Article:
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Volume 7 Issue 2 (July 1998), Pages no-no, 143-272

Pragmatics of Self‐ and Other‐Reference in Young Children (pages 219-233)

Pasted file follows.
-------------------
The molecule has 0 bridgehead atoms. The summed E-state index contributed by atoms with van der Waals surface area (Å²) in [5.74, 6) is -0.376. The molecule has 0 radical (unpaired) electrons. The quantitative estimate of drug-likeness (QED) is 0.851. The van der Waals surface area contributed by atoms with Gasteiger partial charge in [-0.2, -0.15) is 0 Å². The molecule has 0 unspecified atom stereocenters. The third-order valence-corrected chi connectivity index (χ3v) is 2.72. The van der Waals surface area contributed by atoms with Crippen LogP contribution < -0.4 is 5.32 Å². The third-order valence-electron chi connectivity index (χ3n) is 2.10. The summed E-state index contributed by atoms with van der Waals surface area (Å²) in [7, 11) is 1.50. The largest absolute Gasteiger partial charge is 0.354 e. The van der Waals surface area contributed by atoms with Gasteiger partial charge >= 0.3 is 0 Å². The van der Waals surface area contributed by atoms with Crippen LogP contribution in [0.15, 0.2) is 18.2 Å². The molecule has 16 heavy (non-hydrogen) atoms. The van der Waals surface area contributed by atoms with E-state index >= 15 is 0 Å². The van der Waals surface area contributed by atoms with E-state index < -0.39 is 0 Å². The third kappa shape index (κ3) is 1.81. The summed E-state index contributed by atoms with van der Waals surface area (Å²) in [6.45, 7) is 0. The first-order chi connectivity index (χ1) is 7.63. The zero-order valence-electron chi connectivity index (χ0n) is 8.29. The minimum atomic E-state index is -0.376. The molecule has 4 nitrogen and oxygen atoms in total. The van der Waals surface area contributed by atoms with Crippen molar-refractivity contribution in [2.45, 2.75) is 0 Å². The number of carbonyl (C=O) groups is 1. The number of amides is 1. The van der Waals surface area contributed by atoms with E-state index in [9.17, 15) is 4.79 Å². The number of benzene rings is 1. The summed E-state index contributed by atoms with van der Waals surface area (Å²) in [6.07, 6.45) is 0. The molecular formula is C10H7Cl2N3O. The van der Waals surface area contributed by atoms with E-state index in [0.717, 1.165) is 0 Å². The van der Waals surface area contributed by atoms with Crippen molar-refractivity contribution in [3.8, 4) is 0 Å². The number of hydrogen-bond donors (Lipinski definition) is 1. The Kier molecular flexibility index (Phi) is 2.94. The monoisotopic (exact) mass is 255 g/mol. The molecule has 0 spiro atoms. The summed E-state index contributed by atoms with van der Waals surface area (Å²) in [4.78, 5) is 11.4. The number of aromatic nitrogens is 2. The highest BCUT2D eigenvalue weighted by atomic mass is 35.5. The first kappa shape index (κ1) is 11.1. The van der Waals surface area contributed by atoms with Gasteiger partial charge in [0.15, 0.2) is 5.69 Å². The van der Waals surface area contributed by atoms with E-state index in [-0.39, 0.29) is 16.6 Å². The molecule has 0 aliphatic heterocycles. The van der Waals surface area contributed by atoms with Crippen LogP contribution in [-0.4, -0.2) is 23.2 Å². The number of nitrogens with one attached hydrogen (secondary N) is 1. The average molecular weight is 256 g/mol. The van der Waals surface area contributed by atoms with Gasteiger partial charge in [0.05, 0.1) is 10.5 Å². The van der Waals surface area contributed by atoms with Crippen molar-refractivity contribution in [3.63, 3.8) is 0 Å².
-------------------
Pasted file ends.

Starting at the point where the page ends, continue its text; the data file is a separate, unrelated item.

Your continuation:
During the first years of life, children come to understand and talk about a self separate from others. This study examined self‐ and other‐reference and communicative intents expressed by children and parents in dyadic interaction at 14, 20 and 32 months. Research questions included whether children's early use of self‐ and other‐reference pronouns occurred for expression of particular communicative intents, how use changed with age, and whether parent and child pragmatic expressions of self and other were similar. Results showed that children's early explicit reference to self tended to take the form of I rather than me/my/mine, and was used primarily in making statements about their intended actions, in making requests or proposals to their parents and in stating propositions about the world around them. Children during this developmental period were only beginning to refer to the present other with the pronoun you and these instances occurred primarily in making requests or proposals. Despite age‐related increases in pronominal forms and intents, a small set of intents continued to provide the context for most self‐ and other‐reference pronouns. In the communicative contexts in which they explicitly refer to self and other, children did not appear to exclusively mirror those which were observed in parental speech.

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